Invention Information

  • Posted by a hidden member.
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    Nov 08, 2010 10:06 AM GMT
    Hey guys! I was just trying to find out if there was a simpler and cheap way to get an invention patented, instead of hiring a patent attorney which costs thousands of $$$. As a Canadian, I know that it would be better for me to patent my idea in the USA first as the market is 10x larger than Canada and would be safer, security wise.

    I've already searched the American Patent Office's database, but am basically wondering if I have to send in a detailed explanation of my idea, or do I need diagrams (the details would describe the invention without diagrams). I assume I have to include a fee with my application.

    I would think that if I directly contacted them, they would advise me to hire an attorney as I am out of country, so posting this question here, I'm looking for advice from anyone who has had dealing(s) with said patent office.


    Thanks!
  • conservativej...

    Posts: 2465

    Nov 08, 2010 3:01 PM GMT
    Go here: www.freepatentsonline.com

    Set up an account. It's free.

    Then find the link US Applications. Review that.

    You need to soend a great deal of time looking at existing patetns and how the documents are composed. Securing a patent greatly depends on how this doucmentation is constructed. One cannot simply imply the patent covers a braod range of similar processes or devices. Patents are incredibly easy to challenge in court because they are so poorly written.

    The Patent Office will push the intial documents back to you id they see something obvious, but they are not in the business of helping you write your patent.

    Oddly, there are many patentable items we do not patent. They are simply hidden in a separate process decoupled from the normal 'flow'.
  • Posted by a hidden member.
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    Nov 08, 2010 4:10 PM GMT
    Well, it's not helping your actual question very much, but I think that what counts is to get the submission formatted correctly. The content is almost immaterial.

    All kinds of patents are granted that have no merit. The examiners are clueless kids who don't understand what they're reading and know nothing about "prior art." If one ever tries to enforce a patent, it comes down to a matter of whether it's cheaper to pay the license fee or the lawyers fee to challenge it.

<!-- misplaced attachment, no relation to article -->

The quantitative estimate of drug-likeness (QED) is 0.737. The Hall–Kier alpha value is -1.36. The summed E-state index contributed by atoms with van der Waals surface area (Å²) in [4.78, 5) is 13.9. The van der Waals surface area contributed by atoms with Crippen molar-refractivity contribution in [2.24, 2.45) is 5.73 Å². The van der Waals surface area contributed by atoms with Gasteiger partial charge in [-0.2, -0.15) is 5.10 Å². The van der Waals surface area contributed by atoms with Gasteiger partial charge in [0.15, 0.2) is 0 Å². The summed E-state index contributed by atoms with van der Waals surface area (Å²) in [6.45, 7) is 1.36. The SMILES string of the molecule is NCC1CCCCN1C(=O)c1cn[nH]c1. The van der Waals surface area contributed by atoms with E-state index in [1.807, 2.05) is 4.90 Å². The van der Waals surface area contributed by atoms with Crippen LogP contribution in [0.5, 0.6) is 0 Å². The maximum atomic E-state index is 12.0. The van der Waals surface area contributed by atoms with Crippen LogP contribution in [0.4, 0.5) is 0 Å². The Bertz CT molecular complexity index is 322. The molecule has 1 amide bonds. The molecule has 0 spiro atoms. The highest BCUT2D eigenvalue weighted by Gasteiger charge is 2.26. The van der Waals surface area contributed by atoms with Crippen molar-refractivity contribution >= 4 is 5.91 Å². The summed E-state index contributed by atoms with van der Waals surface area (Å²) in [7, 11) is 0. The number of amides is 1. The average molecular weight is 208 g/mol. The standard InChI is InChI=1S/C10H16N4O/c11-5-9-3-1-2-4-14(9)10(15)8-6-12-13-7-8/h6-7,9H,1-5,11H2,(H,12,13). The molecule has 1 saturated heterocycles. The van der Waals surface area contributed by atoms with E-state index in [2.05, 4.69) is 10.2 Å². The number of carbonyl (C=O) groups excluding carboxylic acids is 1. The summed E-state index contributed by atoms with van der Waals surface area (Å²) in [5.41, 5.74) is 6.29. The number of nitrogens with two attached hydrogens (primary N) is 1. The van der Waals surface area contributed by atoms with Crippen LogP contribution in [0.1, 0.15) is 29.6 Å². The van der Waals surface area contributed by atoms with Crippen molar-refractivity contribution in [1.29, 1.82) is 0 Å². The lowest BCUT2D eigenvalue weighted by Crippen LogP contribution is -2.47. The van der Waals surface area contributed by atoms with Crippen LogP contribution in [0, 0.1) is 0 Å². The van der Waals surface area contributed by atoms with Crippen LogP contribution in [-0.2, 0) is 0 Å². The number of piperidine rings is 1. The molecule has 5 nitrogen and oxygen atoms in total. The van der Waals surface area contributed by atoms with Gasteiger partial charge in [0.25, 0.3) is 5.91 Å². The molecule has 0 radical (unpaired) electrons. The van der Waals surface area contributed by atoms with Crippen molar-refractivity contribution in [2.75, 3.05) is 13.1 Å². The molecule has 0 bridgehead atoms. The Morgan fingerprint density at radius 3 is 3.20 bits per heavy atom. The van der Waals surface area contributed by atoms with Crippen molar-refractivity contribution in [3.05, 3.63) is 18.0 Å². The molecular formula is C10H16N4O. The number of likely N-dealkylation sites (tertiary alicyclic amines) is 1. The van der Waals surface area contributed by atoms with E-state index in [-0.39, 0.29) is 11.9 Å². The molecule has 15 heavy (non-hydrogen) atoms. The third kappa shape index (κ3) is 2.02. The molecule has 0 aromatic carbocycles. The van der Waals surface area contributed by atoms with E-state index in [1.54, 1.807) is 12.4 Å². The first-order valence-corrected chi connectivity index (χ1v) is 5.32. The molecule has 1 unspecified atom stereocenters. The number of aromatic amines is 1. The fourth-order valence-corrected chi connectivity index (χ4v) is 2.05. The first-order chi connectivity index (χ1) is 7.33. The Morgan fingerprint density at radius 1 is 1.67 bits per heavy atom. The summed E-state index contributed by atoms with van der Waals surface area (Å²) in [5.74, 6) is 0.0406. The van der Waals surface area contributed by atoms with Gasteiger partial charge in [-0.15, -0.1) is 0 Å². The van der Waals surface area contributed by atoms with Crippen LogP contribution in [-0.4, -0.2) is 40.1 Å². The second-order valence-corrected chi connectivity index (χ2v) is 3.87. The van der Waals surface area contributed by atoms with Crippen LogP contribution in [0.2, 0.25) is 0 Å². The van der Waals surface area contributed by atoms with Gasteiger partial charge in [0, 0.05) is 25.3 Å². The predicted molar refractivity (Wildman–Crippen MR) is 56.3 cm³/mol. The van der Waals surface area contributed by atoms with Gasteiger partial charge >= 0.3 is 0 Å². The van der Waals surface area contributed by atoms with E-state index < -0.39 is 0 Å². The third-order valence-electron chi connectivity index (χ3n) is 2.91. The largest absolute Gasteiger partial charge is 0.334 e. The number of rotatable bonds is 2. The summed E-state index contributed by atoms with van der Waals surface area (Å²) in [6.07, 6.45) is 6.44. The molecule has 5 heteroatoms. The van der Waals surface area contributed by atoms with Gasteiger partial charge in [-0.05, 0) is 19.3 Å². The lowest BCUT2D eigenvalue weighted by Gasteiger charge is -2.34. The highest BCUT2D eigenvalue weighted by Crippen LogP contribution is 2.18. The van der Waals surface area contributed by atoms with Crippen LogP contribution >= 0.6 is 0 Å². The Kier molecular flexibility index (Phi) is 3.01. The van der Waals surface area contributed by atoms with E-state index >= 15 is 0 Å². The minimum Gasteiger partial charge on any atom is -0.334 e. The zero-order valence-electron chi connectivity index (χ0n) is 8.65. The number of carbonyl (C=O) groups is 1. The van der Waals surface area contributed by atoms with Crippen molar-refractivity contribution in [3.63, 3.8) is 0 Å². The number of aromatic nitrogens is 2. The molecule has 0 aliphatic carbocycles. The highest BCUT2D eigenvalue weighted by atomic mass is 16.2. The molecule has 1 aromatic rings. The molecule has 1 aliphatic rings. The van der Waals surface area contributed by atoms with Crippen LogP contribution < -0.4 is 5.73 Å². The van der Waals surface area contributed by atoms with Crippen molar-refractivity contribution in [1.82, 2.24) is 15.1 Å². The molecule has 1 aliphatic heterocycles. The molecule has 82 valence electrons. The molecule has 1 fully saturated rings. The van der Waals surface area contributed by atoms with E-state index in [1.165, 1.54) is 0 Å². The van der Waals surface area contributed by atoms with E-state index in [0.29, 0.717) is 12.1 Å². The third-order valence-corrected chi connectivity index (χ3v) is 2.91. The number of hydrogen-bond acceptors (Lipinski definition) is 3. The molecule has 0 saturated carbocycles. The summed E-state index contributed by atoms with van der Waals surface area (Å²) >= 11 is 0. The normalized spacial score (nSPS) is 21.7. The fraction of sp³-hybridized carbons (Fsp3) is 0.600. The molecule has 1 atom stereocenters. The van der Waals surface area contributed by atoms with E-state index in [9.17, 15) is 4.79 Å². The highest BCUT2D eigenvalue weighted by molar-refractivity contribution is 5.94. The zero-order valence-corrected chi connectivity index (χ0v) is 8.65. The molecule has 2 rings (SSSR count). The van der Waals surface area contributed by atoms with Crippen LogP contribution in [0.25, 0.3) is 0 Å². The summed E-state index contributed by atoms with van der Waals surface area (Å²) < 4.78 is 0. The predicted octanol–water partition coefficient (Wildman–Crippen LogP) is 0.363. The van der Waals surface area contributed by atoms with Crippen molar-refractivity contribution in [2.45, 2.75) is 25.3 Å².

I went through the maze once. For some reason, the university decided to patent my dissertation. It wasn't something that really ought to have been patentable. They paid some lawyer to re-write it - basically he cut & pasted a few sections over and over again behind the phrase "a process in which..." Somehow generating 27 separate claims that differed by one or two words each. As expected, the examiner rejected the thing. But... he rejected it for the wrong reasons. It was clear that the guy knew nothing about the field at all, and his objections were incorrect. We wrote a letter pointing out the flaws in the objections and resubmitted (plus more lawyer fees). The process was reiterated a couple of times. Eventually, the patents were approved.

    They made a little bit of money on royalties. I doubt it was enough to cover the legal costs. My cut (which came 10 - 15 years later) was enough to buy a big-screen TV and cover the property taxes a couple of times.
  • Posted by a hidden member.
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    Nov 08, 2010 4:35 PM GMT
    I have a friend who is going through this now. You need to have both a detailed explanation of your product and detailed diagrams. He tried starting the process himself, but found it to be too complicated and hired an attorney. He was able to write his own documents and diagrams which saved him some money. For something as important as a patent, I would hire an attorney and make sure everything is done right and you do not miss anything.
  • coolarmydude

    Posts: 9190

    Nov 08, 2010 5:54 PM GMT
    Unfortunately, I have nothing to offer the OP with advice on his issue.

    But on a tangent, my 5th great uncle designed the original US Patent Office. I just had to share that.

    Old_Patent_Office_Bldg_Washington_DC_184
  • Posted by a hidden member.
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    Nov 08, 2010 6:18 PM GMT
    [quote][cite]coolarmydude said[/cite]Unfortunately, I have nothing to offer the OP with advice on his issue.

    I'm supprised. You usually have an opinion on everything. I enjoy reading them.icon_lol.gif
  • Posted by a hidden member.
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    Nov 08, 2010 6:22 PM GMT
    coolarmydude saidUnfortunately, I have nothing to offer the OP with advice on his issue.

    But on a tangent, my 5th great uncle designed the original US Patent Office. I just had to share that.

    Old_Patent_Office_Bldg_Washington_DC_184



    I love that picture btw. Always been a huge fan of antique photos, they're just so damn.. interesting.